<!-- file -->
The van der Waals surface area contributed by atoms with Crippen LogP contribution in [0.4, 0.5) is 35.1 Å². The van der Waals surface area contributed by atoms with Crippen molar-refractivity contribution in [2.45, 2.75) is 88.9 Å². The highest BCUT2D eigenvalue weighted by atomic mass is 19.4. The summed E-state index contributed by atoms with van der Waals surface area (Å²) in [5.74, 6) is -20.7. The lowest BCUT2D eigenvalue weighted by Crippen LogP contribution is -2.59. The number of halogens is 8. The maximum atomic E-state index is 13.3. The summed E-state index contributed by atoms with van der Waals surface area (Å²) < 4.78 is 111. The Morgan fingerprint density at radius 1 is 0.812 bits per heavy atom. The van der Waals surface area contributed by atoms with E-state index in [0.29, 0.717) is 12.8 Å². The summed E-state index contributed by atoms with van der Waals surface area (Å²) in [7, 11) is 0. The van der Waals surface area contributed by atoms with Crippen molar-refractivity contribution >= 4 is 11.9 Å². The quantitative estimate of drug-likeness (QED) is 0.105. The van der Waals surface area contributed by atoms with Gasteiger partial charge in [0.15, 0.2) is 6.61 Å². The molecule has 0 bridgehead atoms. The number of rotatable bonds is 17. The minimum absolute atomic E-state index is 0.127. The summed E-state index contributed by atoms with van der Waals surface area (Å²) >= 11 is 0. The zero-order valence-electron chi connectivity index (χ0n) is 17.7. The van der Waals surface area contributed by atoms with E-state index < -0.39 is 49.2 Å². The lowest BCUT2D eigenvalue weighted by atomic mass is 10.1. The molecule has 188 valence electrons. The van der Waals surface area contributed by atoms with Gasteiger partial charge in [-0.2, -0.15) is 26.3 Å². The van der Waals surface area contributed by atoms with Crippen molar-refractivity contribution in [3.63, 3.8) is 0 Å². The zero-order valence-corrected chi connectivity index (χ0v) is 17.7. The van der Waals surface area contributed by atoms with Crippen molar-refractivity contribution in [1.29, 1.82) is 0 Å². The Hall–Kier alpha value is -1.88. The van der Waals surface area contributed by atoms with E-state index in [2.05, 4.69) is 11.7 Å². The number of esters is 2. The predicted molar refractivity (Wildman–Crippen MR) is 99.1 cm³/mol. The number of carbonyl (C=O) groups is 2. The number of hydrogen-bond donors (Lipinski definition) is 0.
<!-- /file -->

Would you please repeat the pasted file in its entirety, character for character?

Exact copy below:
The van der Waals surface area contributed by atoms with Crippen LogP contribution in [0.4, 0.5) is 35.1 Å². The van der Waals surface area contributed by atoms with Crippen molar-refractivity contribution in [2.45, 2.75) is 88.9 Å². The highest BCUT2D eigenvalue weighted by atomic mass is 19.4. The summed E-state index contributed by atoms with van der Waals surface area (Å²) in [5.74, 6) is -20.7. The lowest BCUT2D eigenvalue weighted by Crippen LogP contribution is -2.59. The number of halogens is 8. The maximum atomic E-state index is 13.3. The summed E-state index contributed by atoms with van der Waals surface area (Å²) < 4.78 is 111. The Morgan fingerprint density at radius 1 is 0.812 bits per heavy atom. The van der Waals surface area contributed by atoms with E-state index in [0.29, 0.717) is 12.8 Å². The summed E-state index contributed by atoms with van der Waals surface area (Å²) in [7, 11) is 0. The van der Waals surface area contributed by atoms with Crippen molar-refractivity contribution >= 4 is 11.9 Å². The quantitative estimate of drug-likeness (QED) is 0.105. The van der Waals surface area contributed by atoms with Gasteiger partial charge in [0.15, 0.2) is 6.61 Å². The molecule has 0 bridgehead atoms. The number of rotatable bonds is 17. The minimum absolute atomic E-state index is 0.127. The summed E-state index contributed by atoms with van der Waals surface area (Å²) >= 11 is 0. The zero-order valence-electron chi connectivity index (χ0n) is 17.7. The van der Waals surface area contributed by atoms with E-state index < -0.39 is 49.2 Å². The lowest BCUT2D eigenvalue weighted by atomic mass is 10.1. The molecule has 188 valence electrons. The van der Waals surface area contributed by atoms with Gasteiger partial charge in [-0.2, -0.15) is 26.3 Å². The van der Waals surface area contributed by atoms with Crippen molar-refractivity contribution in [3.63, 3.8) is 0 Å². The zero-order valence-corrected chi connectivity index (χ0v) is 17.7. The van der Waals surface area contributed by atoms with Crippen molar-refractivity contribution in [1.29, 1.82) is 0 Å². The Hall–Kier alpha value is -1.88. The van der Waals surface area contributed by atoms with E-state index in [2.05, 4.69) is 11.7 Å². The number of esters is 2. The predicted molar refractivity (Wildman–Crippen MR) is 99.1 cm³/mol. The number of carbonyl (C=O) groups is 2. The number of hydrogen-bond donors (Lipinski definition) is 0.